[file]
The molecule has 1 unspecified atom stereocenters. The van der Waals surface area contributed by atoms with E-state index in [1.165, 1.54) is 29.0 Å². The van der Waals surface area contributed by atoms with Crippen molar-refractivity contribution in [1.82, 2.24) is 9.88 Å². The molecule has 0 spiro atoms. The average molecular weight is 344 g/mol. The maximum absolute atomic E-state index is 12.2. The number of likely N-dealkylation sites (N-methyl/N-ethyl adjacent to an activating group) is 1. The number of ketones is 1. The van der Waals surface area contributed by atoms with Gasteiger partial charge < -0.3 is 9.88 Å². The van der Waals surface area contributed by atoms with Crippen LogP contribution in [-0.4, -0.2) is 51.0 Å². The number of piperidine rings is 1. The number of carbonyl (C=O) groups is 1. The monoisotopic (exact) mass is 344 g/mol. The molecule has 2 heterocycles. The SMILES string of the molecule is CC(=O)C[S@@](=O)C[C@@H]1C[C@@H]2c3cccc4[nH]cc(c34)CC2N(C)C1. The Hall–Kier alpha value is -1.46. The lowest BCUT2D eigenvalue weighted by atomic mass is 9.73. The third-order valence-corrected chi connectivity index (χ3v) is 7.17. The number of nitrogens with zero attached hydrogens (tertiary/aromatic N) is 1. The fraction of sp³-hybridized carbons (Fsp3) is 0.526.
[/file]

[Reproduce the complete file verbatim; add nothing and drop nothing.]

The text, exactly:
The molecule has 1 unspecified atom stereocenters. The van der Waals surface area contributed by atoms with E-state index in [1.165, 1.54) is 29.0 Å². The van der Waals surface area contributed by atoms with Crippen molar-refractivity contribution in [1.82, 2.24) is 9.88 Å². The molecule has 0 spiro atoms. The average molecular weight is 344 g/mol. The maximum absolute atomic E-state index is 12.2. The number of likely N-dealkylation sites (N-methyl/N-ethyl adjacent to an activating group) is 1. The number of ketones is 1. The van der Waals surface area contributed by atoms with Gasteiger partial charge < -0.3 is 9.88 Å². The van der Waals surface area contributed by atoms with Crippen LogP contribution in [-0.4, -0.2) is 51.0 Å². The number of piperidine rings is 1. The number of carbonyl (C=O) groups is 1. The monoisotopic (exact) mass is 344 g/mol. The molecule has 2 heterocycles. The SMILES string of the molecule is CC(=O)C[S@@](=O)C[C@@H]1C[C@@H]2c3cccc4[nH]cc(c34)CC2N(C)C1. The Hall–Kier alpha value is -1.46. The lowest BCUT2D eigenvalue weighted by atomic mass is 9.73. The third-order valence-corrected chi connectivity index (χ3v) is 7.17. The number of nitrogens with zero attached hydrogens (tertiary/aromatic N) is 1. The fraction of sp³-hybridized carbons (Fsp3) is 0.526.